These dirty power representatives wanted then, and want now, to ignore and escape emission limits on the 80 or so other hazardous air pollutants (in addition to neurotoxic mercury pollution). Why are these lobbyists so determined to eliminate controls for the vast majority of hazardous air pollutants from power plants?

Because if you eliminate the requirement to clean up acid gases, metals, and all the other hazardous air pollutants, you eliminate the need to install pollution controls required to clean up all this harmful air pollution. And it is these controls that will avoid the 11,000 premature deaths and 130,000 asthma attacks that these standards will deliver every year.

These health benefits will come from the pollution controls that reduce harmful particulate matter, some of which is toxic and some of which is not, but all of which is reduced from the same smoke stack with the same controls required to reduce the 80 plus hazardous air pollutants that power plants emit.

In fact, it is technologically impossible to reduce all hazardous air pollutants from a power plant without also reducing substantial amounts of particulate matter that are responsible for tens of thousands of premature deaths. (For a more detailed debunking of industry arguments about particulate matter, see “the mercury-soot shell game” here, and discussion of Anne Smith’s testimony (and Dr. Jerome Paulson’s response) here.

Senate staff should ask industry lobbyists how one would reduce all toxic air pollution from power plants, as the law plainly requires (see above), without also reducing significant amounts of harmful particulate matter. Then they could watch the lobbyists stammer and change the subject, because there is no other way.

And that reveals the dirty little secret that industry lobbyists have so helpfully elucidated with their latest, desperate argument: dirty power companies don't want to reduce all of the toxic air pollution that they release into America's communities. They would much prefer just reducing mercury emissions, as industry representatives successfully persuaded the Bush administration to attempt when it broke the law.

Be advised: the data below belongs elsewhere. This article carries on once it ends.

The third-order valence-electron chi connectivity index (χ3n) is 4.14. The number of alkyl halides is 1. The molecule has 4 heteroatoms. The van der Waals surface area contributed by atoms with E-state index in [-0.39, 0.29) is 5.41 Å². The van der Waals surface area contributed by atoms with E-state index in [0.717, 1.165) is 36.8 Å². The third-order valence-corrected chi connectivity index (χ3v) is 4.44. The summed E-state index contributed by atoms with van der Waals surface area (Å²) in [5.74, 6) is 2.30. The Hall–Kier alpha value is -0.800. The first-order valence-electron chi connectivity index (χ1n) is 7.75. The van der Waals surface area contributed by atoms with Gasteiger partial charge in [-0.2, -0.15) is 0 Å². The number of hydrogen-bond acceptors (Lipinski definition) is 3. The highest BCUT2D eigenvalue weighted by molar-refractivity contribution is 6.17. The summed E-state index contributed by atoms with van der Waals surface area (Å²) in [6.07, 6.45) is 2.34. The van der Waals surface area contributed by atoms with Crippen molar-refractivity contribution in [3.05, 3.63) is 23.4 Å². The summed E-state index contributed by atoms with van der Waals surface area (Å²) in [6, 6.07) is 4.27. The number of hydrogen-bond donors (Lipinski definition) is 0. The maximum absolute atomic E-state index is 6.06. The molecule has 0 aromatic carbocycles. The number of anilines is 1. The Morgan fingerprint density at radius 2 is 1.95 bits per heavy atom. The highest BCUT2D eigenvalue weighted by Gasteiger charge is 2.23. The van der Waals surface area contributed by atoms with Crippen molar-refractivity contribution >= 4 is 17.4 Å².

So now we know the industry motives for a “mercury only” standard: the right to spew unlimited amounts of all other toxic air pollution from power plants, and the ability to escape pollution controls that will deliver vast health benefits to the American people.

There is not one word in the Clean Air Act or the Congressional Review Act, however, that would allow EPA to issue standards covering only mercury. Anyone telling Senate offices that a successful CRA vote would send EPA back to the drawing board to issue a mercury-only standard is grossly misrepresenting both the Clean Air Act and the CRA. In both the real world and any alternative universe that industry lobbyists care to concoct, successful CRA resolution or not, a mercury-only standard is not in the cards. 

But one thing is certain– a successful CRA vote would have a disastrous, and deadly, impact on our right to clean air. The radioactive spillover effect of the “substantially similar” prohibition in the CRA would severely weaken any standards for mercury, for acid gases, dioxins, lead, arsenic and nearly 80 hazardous air pollutants emitted by power plants. So in addition to more neurotoxic mercury pollution, a Senator who votes “yes” on Inhofe’s CRA would also ensure their constituents of more carcinogens.

So the choice falls to Senators – vote with Inhofe and you get more neurotoxins, more carcinogens, and more sick kids. Or vote against him and you get cleaner air, healthier Americans, and first-ever national limits on the deadly toxic air pollution that power plants spew from their stacks.

About the Authors

John Walke

Director, Clean Air Project, Climate & Clean Air program